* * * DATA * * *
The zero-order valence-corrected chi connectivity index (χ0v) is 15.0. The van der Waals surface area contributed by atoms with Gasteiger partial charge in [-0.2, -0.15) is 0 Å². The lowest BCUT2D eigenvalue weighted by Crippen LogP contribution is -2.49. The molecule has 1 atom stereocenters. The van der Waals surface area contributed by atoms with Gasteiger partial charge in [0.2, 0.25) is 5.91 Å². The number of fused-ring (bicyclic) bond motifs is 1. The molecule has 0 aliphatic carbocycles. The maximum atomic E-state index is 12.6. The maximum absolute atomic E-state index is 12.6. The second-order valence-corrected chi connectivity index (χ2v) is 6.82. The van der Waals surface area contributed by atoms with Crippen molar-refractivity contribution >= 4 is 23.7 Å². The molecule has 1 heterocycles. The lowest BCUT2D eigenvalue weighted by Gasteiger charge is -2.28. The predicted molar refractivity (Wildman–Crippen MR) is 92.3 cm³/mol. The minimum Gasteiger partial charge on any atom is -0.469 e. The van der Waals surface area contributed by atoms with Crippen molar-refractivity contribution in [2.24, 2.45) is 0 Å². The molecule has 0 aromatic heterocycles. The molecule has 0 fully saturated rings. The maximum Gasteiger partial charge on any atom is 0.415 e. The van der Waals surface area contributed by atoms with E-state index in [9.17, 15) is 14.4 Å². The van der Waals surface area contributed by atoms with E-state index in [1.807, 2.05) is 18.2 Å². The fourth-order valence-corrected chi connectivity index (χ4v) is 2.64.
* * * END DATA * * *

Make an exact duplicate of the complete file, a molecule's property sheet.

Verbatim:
The zero-order valence-corrected chi connectivity index (χ0v) is 15.0. The van der Waals surface area contributed by atoms with Gasteiger partial charge in [-0.2, -0.15) is 0 Å². The lowest BCUT2D eigenvalue weighted by Crippen LogP contribution is -2.49. The molecule has 1 atom stereocenters. The van der Waals surface area contributed by atoms with Gasteiger partial charge in [0.2, 0.25) is 5.91 Å². The number of fused-ring (bicyclic) bond motifs is 1. The molecule has 0 aliphatic carbocycles. The maximum atomic E-state index is 12.6. The maximum absolute atomic E-state index is 12.6. The second-order valence-corrected chi connectivity index (χ2v) is 6.82. The van der Waals surface area contributed by atoms with Crippen molar-refractivity contribution >= 4 is 23.7 Å². The molecule has 1 heterocycles. The lowest BCUT2D eigenvalue weighted by Gasteiger charge is -2.28. The predicted molar refractivity (Wildman–Crippen MR) is 92.3 cm³/mol. The minimum Gasteiger partial charge on any atom is -0.469 e. The van der Waals surface area contributed by atoms with Crippen molar-refractivity contribution in [2.24, 2.45) is 0 Å². The molecule has 0 aromatic heterocycles. The molecule has 0 fully saturated rings. The maximum Gasteiger partial charge on any atom is 0.415 e. The van der Waals surface area contributed by atoms with E-state index in [9.17, 15) is 14.4 Å². The van der Waals surface area contributed by atoms with E-state index in [1.807, 2.05) is 18.2 Å². The fourth-order valence-corrected chi connectivity index (χ4v) is 2.64.